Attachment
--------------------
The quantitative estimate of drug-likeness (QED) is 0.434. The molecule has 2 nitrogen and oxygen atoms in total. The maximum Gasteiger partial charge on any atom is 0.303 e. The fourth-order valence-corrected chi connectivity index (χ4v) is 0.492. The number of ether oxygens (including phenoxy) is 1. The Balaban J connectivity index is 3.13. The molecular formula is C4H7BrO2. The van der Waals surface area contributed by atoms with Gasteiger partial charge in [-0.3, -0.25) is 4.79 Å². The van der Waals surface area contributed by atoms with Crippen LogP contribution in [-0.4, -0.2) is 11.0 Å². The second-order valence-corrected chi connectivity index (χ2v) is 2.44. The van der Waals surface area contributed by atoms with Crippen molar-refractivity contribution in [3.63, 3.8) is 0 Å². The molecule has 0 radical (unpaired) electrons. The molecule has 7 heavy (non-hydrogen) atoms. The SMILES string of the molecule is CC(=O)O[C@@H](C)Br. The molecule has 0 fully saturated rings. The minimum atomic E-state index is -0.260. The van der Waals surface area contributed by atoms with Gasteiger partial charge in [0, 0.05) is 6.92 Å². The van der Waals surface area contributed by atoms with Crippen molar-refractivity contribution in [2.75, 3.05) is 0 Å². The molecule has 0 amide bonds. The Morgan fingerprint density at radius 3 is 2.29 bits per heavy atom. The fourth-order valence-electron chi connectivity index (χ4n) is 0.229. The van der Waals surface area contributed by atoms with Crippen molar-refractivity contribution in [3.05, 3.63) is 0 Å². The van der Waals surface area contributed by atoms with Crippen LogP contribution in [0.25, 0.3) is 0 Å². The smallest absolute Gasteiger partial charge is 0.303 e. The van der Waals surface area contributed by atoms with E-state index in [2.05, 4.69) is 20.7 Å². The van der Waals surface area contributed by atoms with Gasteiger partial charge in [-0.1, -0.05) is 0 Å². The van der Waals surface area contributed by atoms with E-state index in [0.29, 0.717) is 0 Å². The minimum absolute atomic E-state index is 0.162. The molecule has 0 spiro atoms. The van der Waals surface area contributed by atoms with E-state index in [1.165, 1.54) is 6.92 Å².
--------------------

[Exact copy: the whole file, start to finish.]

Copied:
The quantitative estimate of drug-likeness (QED) is 0.434. The molecule has 2 nitrogen and oxygen atoms in total. The maximum Gasteiger partial charge on any atom is 0.303 e. The fourth-order valence-corrected chi connectivity index (χ4v) is 0.492. The number of ether oxygens (including phenoxy) is 1. The Balaban J connectivity index is 3.13. The molecular formula is C4H7BrO2. The van der Waals surface area contributed by atoms with Gasteiger partial charge in [-0.3, -0.25) is 4.79 Å². The van der Waals surface area contributed by atoms with Crippen LogP contribution in [-0.4, -0.2) is 11.0 Å². The second-order valence-corrected chi connectivity index (χ2v) is 2.44. The van der Waals surface area contributed by atoms with Crippen molar-refractivity contribution in [3.63, 3.8) is 0 Å². The molecule has 0 radical (unpaired) electrons. The molecule has 7 heavy (non-hydrogen) atoms. The SMILES string of the molecule is CC(=O)O[C@@H](C)Br. The molecule has 0 fully saturated rings. The minimum atomic E-state index is -0.260. The van der Waals surface area contributed by atoms with Gasteiger partial charge in [0, 0.05) is 6.92 Å². The van der Waals surface area contributed by atoms with Crippen molar-refractivity contribution in [2.75, 3.05) is 0 Å². The molecule has 0 amide bonds. The Morgan fingerprint density at radius 3 is 2.29 bits per heavy atom. The fourth-order valence-electron chi connectivity index (χ4n) is 0.229. The van der Waals surface area contributed by atoms with Crippen molar-refractivity contribution in [3.05, 3.63) is 0 Å². The van der Waals surface area contributed by atoms with Crippen LogP contribution in [0.25, 0.3) is 0 Å². The smallest absolute Gasteiger partial charge is 0.303 e. The van der Waals surface area contributed by atoms with E-state index in [2.05, 4.69) is 20.7 Å². The van der Waals surface area contributed by atoms with Gasteiger partial charge in [-0.1, -0.05) is 0 Å². The van der Waals surface area contributed by atoms with E-state index in [0.29, 0.717) is 0 Å². The minimum absolute atomic E-state index is 0.162. The molecule has 0 spiro atoms. The van der Waals surface area contributed by atoms with E-state index in [1.165, 1.54) is 6.92 Å².